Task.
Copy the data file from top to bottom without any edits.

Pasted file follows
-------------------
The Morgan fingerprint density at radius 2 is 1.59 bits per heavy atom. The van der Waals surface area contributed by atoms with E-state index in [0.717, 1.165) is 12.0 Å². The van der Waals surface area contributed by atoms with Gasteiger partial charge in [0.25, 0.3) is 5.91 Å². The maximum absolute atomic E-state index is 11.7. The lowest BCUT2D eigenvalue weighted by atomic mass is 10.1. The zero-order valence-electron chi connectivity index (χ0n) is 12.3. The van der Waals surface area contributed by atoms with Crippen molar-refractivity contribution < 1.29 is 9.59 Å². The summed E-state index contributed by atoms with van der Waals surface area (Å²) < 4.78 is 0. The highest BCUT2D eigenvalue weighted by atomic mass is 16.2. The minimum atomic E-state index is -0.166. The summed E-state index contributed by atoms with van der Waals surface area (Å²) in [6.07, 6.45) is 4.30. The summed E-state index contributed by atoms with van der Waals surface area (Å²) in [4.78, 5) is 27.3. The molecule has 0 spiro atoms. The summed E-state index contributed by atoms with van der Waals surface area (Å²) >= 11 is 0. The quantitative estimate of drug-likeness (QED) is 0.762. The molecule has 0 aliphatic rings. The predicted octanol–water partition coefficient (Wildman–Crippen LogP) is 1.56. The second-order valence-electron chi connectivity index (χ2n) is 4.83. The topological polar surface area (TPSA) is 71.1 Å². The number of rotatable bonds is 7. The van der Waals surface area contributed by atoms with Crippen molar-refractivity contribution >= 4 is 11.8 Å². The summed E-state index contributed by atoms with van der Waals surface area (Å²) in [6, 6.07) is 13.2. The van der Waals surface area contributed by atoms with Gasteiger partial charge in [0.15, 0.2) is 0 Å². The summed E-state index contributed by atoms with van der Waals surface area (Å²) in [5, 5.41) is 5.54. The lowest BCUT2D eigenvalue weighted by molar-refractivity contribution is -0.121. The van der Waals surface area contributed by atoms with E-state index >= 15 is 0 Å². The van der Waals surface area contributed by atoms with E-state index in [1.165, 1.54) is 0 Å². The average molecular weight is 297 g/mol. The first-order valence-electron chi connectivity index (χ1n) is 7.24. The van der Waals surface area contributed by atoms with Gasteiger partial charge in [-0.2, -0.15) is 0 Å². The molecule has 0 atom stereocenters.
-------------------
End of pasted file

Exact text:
The Morgan fingerprint density at radius 2 is 1.59 bits per heavy atom. The van der Waals surface area contributed by atoms with E-state index in [0.717, 1.165) is 12.0 Å². The van der Waals surface area contributed by atoms with Gasteiger partial charge in [0.25, 0.3) is 5.91 Å². The maximum absolute atomic E-state index is 11.7. The lowest BCUT2D eigenvalue weighted by atomic mass is 10.1. The zero-order valence-electron chi connectivity index (χ0n) is 12.3. The van der Waals surface area contributed by atoms with Crippen molar-refractivity contribution < 1.29 is 9.59 Å². The summed E-state index contributed by atoms with van der Waals surface area (Å²) < 4.78 is 0. The highest BCUT2D eigenvalue weighted by atomic mass is 16.2. The minimum atomic E-state index is -0.166. The summed E-state index contributed by atoms with van der Waals surface area (Å²) in [6.07, 6.45) is 4.30. The summed E-state index contributed by atoms with van der Waals surface area (Å²) in [4.78, 5) is 27.3. The molecule has 0 spiro atoms. The summed E-state index contributed by atoms with van der Waals surface area (Å²) >= 11 is 0. The quantitative estimate of drug-likeness (QED) is 0.762. The molecule has 0 aliphatic rings. The predicted octanol–water partition coefficient (Wildman–Crippen LogP) is 1.56. The second-order valence-electron chi connectivity index (χ2n) is 4.83. The topological polar surface area (TPSA) is 71.1 Å². The number of rotatable bonds is 7. The van der Waals surface area contributed by atoms with Crippen molar-refractivity contribution >= 4 is 11.8 Å². The summed E-state index contributed by atoms with van der Waals surface area (Å²) in [6, 6.07) is 13.2. The van der Waals surface area contributed by atoms with Gasteiger partial charge in [0.15, 0.2) is 0 Å². The summed E-state index contributed by atoms with van der Waals surface area (Å²) in [5, 5.41) is 5.54. The lowest BCUT2D eigenvalue weighted by molar-refractivity contribution is -0.121. The van der Waals surface area contributed by atoms with E-state index >= 15 is 0 Å². The van der Waals surface area contributed by atoms with E-state index in [1.165, 1.54) is 0 Å². The average molecular weight is 297 g/mol. The first-order valence-electron chi connectivity index (χ1n) is 7.24. The van der Waals surface area contributed by atoms with Gasteiger partial charge in [-0.2, -0.15) is 0 Å². The molecule has 0 atom stereocenters.